South Korea reports fewer than 150 new coronavirus cases
South Korea, one of the worst-affected countries in the coronavirus epidemic outside China, on Tuesday reported fewer than 150 new cases for the first time in two weeks.
A total of 131 infections were confirmed on Monday, the Korea Centers for Disease Control and Prevention (KCDC) said, taking the total to 7,513.
Three more people died, it added, with the toll rising to 54.
Each morning the South announces how many cases were diagnosed the previous day, with Monday’s figure the lowest for a single day since late February and marking the fourth consecutive daily fall.
“The number of new COVID-19 cases has been declining, so we can assess the rate of increase is coming to a standstill,” said Yoon Tae-ho at the Central Disaster Management Headquarters.
But the outbreak was still spreading, he added, warning against any relaxation of containment efforts.
At least 50 people working at a call centre in Seoul or their relatives have tested positive for the virus, becoming the largest cluster in the capital, KCDC said, with officials urging individuals to maintain social distancing.
Park Sung-jae, 26, who works on a different floor of the same building, told AFP: “It’s really starting to see infections spread here as most other infections were in Daegu and Gyeongbuk region. I’m really scared.”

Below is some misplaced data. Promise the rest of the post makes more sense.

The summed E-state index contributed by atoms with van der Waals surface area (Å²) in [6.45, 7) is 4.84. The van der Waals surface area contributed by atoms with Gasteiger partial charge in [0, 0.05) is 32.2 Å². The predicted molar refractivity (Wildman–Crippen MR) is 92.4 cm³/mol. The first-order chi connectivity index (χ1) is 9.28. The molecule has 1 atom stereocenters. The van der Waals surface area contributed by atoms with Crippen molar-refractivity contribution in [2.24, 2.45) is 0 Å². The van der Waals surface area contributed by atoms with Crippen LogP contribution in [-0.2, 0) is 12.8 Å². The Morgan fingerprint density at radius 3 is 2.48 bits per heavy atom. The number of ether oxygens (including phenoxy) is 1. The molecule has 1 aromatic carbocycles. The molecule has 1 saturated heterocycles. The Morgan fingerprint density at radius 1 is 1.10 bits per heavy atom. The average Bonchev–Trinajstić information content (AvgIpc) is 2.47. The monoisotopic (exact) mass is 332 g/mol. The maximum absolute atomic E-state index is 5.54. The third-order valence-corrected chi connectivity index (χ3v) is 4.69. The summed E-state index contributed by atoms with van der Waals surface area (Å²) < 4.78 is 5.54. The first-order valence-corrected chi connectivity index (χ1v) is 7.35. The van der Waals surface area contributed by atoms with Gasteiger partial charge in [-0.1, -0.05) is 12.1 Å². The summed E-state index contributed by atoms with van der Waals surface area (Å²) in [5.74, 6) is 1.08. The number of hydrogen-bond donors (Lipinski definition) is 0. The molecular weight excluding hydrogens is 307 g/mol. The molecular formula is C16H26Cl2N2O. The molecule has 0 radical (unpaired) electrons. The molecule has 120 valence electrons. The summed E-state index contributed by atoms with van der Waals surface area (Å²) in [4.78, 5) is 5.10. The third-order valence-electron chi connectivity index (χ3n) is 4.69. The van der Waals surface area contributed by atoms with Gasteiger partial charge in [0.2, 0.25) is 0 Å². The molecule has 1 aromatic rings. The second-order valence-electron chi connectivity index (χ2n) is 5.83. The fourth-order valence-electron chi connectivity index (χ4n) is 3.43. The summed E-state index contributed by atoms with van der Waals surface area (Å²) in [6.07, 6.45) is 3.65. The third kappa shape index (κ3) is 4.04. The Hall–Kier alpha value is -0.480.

The Korea Baseball Organisation said it will postpone the March 28 start of the season to “sometime in April”, joining several other sports leagues that have suspended play over the virus.
The emergency board meeting decision was taken “in consideration of the safety and health of the fans and players”, the KBO said in a statement.
Scores of events — from K-pop concerts to sports matches — have been cancelled or postponed over the contagion, with school and kindergarten breaks extended by three weeks nationwide.
The South was the first country to report significant coronavirus numbers outside China, where the disease first emerged, although the focus of global concern has been moving towards Italy and Iran in recent days.
Authorities say the risk of small cluster infections continues and the public have been urged to refrain from group events such as protests or religious services.
More than 60 percent of the country’s cases are linked to the Shincheonji Church of Jesus, a religious sect often condemned as a cult.
One of its members attended at least four services before being diagnosed.
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